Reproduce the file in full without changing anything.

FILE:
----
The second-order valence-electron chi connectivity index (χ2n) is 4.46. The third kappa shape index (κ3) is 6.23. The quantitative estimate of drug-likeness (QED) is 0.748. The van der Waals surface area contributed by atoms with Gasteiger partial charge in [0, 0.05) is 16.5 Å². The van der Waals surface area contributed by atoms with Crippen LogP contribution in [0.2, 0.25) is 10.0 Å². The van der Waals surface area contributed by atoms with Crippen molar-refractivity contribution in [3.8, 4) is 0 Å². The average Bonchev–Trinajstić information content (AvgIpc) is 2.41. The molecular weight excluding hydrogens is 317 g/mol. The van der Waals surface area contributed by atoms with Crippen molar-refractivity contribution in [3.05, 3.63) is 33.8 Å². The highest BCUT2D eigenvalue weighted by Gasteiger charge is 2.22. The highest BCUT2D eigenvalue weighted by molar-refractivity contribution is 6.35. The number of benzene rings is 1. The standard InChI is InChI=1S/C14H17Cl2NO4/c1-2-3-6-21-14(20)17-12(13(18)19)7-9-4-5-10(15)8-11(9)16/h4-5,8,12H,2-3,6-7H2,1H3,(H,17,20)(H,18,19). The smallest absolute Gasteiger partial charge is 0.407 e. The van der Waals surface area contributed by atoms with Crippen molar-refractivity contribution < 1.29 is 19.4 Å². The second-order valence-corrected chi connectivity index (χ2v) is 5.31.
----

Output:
The second-order valence-electron chi connectivity index (χ2n) is 4.46. The third kappa shape index (κ3) is 6.23. The quantitative estimate of drug-likeness (QED) is 0.748. The van der Waals surface area contributed by atoms with Gasteiger partial charge in [0, 0.05) is 16.5 Å². The van der Waals surface area contributed by atoms with Crippen LogP contribution in [0.2, 0.25) is 10.0 Å². The van der Waals surface area contributed by atoms with Crippen molar-refractivity contribution in [3.8, 4) is 0 Å². The average Bonchev–Trinajstić information content (AvgIpc) is 2.41. The molecular weight excluding hydrogens is 317 g/mol. The van der Waals surface area contributed by atoms with Crippen molar-refractivity contribution in [3.05, 3.63) is 33.8 Å². The highest BCUT2D eigenvalue weighted by Gasteiger charge is 2.22. The highest BCUT2D eigenvalue weighted by molar-refractivity contribution is 6.35. The number of benzene rings is 1. The standard InChI is InChI=1S/C14H17Cl2NO4/c1-2-3-6-21-14(20)17-12(13(18)19)7-9-4-5-10(15)8-11(9)16/h4-5,8,12H,2-3,6-7H2,1H3,(H,17,20)(H,18,19). The smallest absolute Gasteiger partial charge is 0.407 e. The van der Waals surface area contributed by atoms with Crippen molar-refractivity contribution < 1.29 is 19.4 Å². The second-order valence-corrected chi connectivity index (χ2v) is 5.31.